And any geographically viable Spanish community within Catalonia must be given the opportunity to remain within Spain if they so vote.

The Kurds should in principle be able to get independence from Iraq, but they must always have Arabic as an official language along with Kurdish. And they should get that independence based on a very long and very boring arbitration process organized by impartial UN committees (and I really doubt that Kirkuk belongs in Kurdistan after that). It needs to be a delicate and painstaking drawn out process -10 years minimum. Ideally with pre agreed free trade and free movement agreements with Iraq. And any side that resorts to violence loses all privileges.
Not: we had a vote! we haz AmeriKan weapons! we haz independence!

Posted by: Køn | Sep 29 2017 3:29 utc | 74

iraqi kurdistan only becomes kurdistan by ethnically cleansing non kurds

Posted by: brian | Sep 29 2017 4:14 utc | 75

To those asking that the Kurds be allowed self-determination.

So here we are in a world controlled by global private finance and you are beating the drum about self-determination for the Kurds.

How about self-determination for the rest of us?

Self-determination starts with owning your own tools of finance which doesn't exist now in the Western world.

But I am sure that if the Kurds are given self-determination all will be become magically right with the world........are we ever going to focus on other than new shiny things like the failure of our form of social organization?

Posted by: psychohistorian | Sep 29 2017 4:30 utc | 76

@76 you said "So here we are in a world controlled by global private finance and you are beating the drum about self-determination for the Kurds. How about self-determination for the rest of us?"

We in western cultures HAVE the mechanisms and social/cultural institutions for change IF we choose to use them. Are some of them being abused? Absolutely, but we still have the freedom to get involved and work for change. The Kurds do not have those freedoms. In most places in the ME they cannot even ask the question without drastic threats - such as those that have just happened. Have some Kurdish people and groups responded with the same 'cleansing' tactics used against them? Yes. Is is justified in either set of hands? No.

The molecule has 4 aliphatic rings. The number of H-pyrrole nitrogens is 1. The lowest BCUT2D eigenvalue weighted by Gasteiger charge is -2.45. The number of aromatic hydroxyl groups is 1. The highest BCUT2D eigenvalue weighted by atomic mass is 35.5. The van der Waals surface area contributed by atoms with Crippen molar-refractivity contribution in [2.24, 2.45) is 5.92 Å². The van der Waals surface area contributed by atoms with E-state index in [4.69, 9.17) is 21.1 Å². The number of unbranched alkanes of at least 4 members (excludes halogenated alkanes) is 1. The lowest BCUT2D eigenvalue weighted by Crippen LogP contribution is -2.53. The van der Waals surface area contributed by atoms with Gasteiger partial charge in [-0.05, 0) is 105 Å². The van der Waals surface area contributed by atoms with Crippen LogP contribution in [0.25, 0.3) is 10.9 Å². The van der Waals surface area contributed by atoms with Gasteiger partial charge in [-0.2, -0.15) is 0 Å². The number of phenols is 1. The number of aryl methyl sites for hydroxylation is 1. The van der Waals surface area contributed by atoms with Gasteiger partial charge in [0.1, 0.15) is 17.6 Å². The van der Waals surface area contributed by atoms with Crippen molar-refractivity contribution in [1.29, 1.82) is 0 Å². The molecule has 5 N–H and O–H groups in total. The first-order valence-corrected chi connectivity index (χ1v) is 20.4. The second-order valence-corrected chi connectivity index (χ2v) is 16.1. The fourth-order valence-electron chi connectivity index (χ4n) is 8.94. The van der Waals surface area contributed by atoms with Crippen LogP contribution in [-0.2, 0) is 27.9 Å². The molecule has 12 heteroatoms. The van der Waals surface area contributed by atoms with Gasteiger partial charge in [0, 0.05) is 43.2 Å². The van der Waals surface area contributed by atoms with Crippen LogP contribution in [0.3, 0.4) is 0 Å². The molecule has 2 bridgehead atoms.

Self-determination will not magically solve any problems. It may, in fact probably will, introduce others. There is however one thing that is certain. Self-determination invokes on all those who get it self-responsibility. And it is that responsibility and accountability that is the basis of mature and peaceful interaction. It is not a guarantee, but it IS the inescapable foundation.

Posted by: les7 | Sep 29 2017 5:19 utc | 77

@77 les7.. nice post.. however, i think you misunderstand pyschohistorians perspective.. i will quickly try to give you my take on this.. until the financial system we have in place in the world changes from one based on separation ( more for me means less for you) - to one of a gift society - we are all essentially fucked... the transformation or metamorphosis will happen, or the planet is doomed..

Posted by: james | Sep 29 2017 6:40 utc | 78